The decorative underside of the top rail on a traditional handmade
farm wrought iron gate. In Britain, it is possible to date a farm
gate and make a good guess at where it was made by the design
of the carved jowl. The jowl gives a taper to the top rail, so
that the part nearest the hinge, which carries most of the strain,
is heavier and more substantial.
A joint used when the vertical slats or muntins are to be cut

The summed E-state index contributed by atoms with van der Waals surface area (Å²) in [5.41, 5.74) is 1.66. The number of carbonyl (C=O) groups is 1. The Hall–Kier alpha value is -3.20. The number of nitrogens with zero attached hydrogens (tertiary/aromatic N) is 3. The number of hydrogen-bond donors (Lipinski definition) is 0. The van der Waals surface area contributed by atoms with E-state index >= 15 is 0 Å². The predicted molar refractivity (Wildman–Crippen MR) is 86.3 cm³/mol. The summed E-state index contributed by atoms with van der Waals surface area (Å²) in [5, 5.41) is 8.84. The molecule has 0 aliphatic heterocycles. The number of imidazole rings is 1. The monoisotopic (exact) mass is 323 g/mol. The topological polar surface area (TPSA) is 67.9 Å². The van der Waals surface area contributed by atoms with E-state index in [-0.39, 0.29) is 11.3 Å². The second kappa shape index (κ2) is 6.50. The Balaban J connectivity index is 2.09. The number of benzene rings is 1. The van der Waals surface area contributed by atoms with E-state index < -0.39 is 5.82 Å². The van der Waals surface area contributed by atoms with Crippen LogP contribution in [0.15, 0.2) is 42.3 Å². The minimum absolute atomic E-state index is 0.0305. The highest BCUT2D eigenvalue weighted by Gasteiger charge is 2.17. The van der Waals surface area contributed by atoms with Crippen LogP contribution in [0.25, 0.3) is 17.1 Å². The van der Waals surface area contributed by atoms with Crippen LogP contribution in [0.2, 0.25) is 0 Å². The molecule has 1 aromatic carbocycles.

in flush with the top rail. Depending on the dimensions of the
wood, the slats are halved and the top rail is notched.
The two middle or mating tiles on a pair of carriage gates One
stile held against a stop by means of a sliding tower bolt, so
that, in effect, it becomes the gatepost against which the other
stile is closed.
Muntin and brace tenon
A compound joint formed at the point where the slats or muntins
meet the braces to be tenoned into a mortise that has been cut
into the underside of the top rail.